While not explicitly on point, the 14th has been interpreted by the courts to extend a right of privacy — or non-interference — to a variety of things, including the right of a married couple to possess contraception (Griswold, 1965), and the right to an individual to possess and view pornography in his own home (Stanley, 1969). Justice Marshall wrote, “Whatever may be the justifications for other statutes regulating obscenity, we do not think they reach into the privacy of one’s own home. If the First Amendment means anything, it means that a state has no business telling a man, sitting alone in his own house what books he may read or what films he may watch. Our whole constitutional heritage rebels at the thought of giving government the power to control men’s minds.”
The Burger Court extended the right of privacy to include a woman’s right to have an abortion in Roe v. Wade (1972).
In a precursor of things to come — and perhaps more directly on point — the Alaska Supreme Court found in 1975 (Ravin v. State) a constitutional protection for the right of a citizen to possess and use small quantities of marijuana in his own home. More recently, the court has protected a privacy right in determining whether to terminate life-prolonging medical interventions (Cruzan, 1990), has held anti-gay laws a violation of privacy in sexual preference (Lawrence, 2003), and protected many other and varied interests from state interference. And that last bit — protection from the state — is key.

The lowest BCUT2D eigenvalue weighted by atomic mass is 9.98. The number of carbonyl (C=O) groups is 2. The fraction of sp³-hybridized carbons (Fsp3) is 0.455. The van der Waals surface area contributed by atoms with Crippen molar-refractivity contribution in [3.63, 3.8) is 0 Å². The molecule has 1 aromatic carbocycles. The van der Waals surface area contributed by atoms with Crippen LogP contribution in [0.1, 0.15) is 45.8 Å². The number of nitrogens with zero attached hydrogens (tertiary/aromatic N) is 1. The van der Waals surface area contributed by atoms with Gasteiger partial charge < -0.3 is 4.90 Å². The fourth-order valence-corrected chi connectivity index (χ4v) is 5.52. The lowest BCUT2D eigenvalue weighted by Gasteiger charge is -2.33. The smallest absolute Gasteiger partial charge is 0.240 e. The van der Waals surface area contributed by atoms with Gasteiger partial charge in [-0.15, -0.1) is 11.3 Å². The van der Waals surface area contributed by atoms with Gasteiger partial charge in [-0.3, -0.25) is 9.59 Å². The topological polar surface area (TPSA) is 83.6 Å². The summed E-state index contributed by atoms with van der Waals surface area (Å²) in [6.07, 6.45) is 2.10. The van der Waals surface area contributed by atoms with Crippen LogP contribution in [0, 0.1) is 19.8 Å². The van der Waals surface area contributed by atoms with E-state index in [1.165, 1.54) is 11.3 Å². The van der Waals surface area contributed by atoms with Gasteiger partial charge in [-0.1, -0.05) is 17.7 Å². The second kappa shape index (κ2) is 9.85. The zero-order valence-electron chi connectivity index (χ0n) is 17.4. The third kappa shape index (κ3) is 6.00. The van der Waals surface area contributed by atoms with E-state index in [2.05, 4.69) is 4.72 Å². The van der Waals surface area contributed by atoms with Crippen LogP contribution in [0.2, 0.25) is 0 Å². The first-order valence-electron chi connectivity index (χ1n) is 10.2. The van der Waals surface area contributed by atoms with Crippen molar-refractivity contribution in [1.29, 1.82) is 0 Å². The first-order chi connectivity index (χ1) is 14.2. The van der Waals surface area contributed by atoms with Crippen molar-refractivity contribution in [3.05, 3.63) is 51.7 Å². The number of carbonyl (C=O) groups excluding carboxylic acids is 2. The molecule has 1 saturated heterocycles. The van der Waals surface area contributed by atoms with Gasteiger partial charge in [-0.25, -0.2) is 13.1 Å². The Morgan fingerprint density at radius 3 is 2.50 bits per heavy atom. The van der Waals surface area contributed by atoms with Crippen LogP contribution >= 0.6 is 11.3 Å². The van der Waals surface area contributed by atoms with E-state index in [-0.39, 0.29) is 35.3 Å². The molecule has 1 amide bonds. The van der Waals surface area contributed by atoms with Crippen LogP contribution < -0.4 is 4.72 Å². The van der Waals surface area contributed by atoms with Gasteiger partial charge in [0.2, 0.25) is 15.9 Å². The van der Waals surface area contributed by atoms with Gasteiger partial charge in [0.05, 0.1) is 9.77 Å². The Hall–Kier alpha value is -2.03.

Protection from the state
A right to privacy — if and to what extent one may exist — is a right to privacy from state interference.
What then of Tunsil?
First, it worth considering that the state had nothing whatsoever to do with the scandalous posting. As such, there is no Constitutional protection — direct, inferred or otherwise.
Second, there is the question of, if one puts oneself out there on a video, can one reasonably expect to preserve one’s privacy?
A key piece to understand is that, to be defensible, the expectation of privacy must be “reasonable.” With my blinds closed in my home, if a drone were to worm its way, like Santa down my chimney and snap a pic, my privacy would undeniably have been violated. But if I mug before a camera and circulate the video among my friends or others, well… not so much.
So with Tunsil, was his right to privacy violated? Likely not. But whether he has grounds for civil or criminal action against the scoundrel hacker who posted his image may be a different story. And, owing to tyranny of limited space, that must be a tale for another day.
Rohn K. Robbins is an attorney licensed before the bars of Colorado and California who practices in the Vail Valley with the law firm of Stevens, Littman, Biddision, Tharp and Weinberg LLC. His practice areas include business and commercial transactions, real estate and development, family law, custody, divorce and civil litigation. Robbins may be reached at 970-926-4461 and at either of his email addresses, firstname.lastname@example.org and email@example.com.